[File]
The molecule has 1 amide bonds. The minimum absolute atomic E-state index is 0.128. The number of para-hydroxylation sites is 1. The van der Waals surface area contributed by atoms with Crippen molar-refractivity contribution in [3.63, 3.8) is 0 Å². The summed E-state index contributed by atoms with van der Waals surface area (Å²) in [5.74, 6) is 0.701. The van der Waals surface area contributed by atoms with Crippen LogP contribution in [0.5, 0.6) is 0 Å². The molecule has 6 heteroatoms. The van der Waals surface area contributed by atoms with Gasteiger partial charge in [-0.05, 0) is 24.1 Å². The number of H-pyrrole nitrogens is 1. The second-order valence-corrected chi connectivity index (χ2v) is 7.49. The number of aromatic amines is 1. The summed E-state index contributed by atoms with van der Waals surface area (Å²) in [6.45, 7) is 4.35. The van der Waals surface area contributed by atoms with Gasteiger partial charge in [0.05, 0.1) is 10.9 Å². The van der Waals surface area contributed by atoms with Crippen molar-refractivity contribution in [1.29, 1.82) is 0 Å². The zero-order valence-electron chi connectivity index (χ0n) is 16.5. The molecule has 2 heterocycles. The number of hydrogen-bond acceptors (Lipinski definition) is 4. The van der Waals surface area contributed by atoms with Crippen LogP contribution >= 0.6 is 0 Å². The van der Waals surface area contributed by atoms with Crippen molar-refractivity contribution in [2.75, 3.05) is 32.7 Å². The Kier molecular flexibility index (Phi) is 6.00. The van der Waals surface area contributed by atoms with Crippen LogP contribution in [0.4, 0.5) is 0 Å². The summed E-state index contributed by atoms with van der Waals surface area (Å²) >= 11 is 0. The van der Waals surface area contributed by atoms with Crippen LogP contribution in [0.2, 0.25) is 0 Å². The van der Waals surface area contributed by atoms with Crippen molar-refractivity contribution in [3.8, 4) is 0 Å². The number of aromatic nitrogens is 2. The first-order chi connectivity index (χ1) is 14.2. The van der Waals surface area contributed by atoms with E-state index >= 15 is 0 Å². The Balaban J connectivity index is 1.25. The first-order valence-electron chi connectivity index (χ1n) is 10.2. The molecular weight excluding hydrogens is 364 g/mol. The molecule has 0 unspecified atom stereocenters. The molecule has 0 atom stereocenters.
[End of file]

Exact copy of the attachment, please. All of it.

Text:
The molecule has 1 amide bonds. The minimum absolute atomic E-state index is 0.128. The number of para-hydroxylation sites is 1. The van der Waals surface area contributed by atoms with Crippen molar-refractivity contribution in [3.63, 3.8) is 0 Å². The summed E-state index contributed by atoms with van der Waals surface area (Å²) in [5.74, 6) is 0.701. The van der Waals surface area contributed by atoms with Crippen LogP contribution in [0.5, 0.6) is 0 Å². The molecule has 6 heteroatoms. The van der Waals surface area contributed by atoms with Gasteiger partial charge in [-0.05, 0) is 24.1 Å². The number of H-pyrrole nitrogens is 1. The second-order valence-corrected chi connectivity index (χ2v) is 7.49. The number of aromatic amines is 1. The summed E-state index contributed by atoms with van der Waals surface area (Å²) in [6.45, 7) is 4.35. The van der Waals surface area contributed by atoms with Gasteiger partial charge in [0.05, 0.1) is 10.9 Å². The van der Waals surface area contributed by atoms with Crippen molar-refractivity contribution in [1.29, 1.82) is 0 Å². The zero-order valence-electron chi connectivity index (χ0n) is 16.5. The molecule has 2 heterocycles. The number of hydrogen-bond acceptors (Lipinski definition) is 4. The van der Waals surface area contributed by atoms with Crippen LogP contribution >= 0.6 is 0 Å². The van der Waals surface area contributed by atoms with Crippen molar-refractivity contribution in [2.75, 3.05) is 32.7 Å². The Kier molecular flexibility index (Phi) is 6.00. The van der Waals surface area contributed by atoms with Crippen LogP contribution in [0.4, 0.5) is 0 Å². The summed E-state index contributed by atoms with van der Waals surface area (Å²) >= 11 is 0. The van der Waals surface area contributed by atoms with Crippen LogP contribution in [0.2, 0.25) is 0 Å². The van der Waals surface area contributed by atoms with Crippen molar-refractivity contribution in [3.8, 4) is 0 Å². The number of aromatic nitrogens is 2. The first-order chi connectivity index (χ1) is 14.2. The van der Waals surface area contributed by atoms with E-state index >= 15 is 0 Å². The Balaban J connectivity index is 1.25. The first-order valence-electron chi connectivity index (χ1n) is 10.2. The molecular weight excluding hydrogens is 364 g/mol. The molecule has 0 unspecified atom stereocenters. The molecule has 0 atom stereocenters.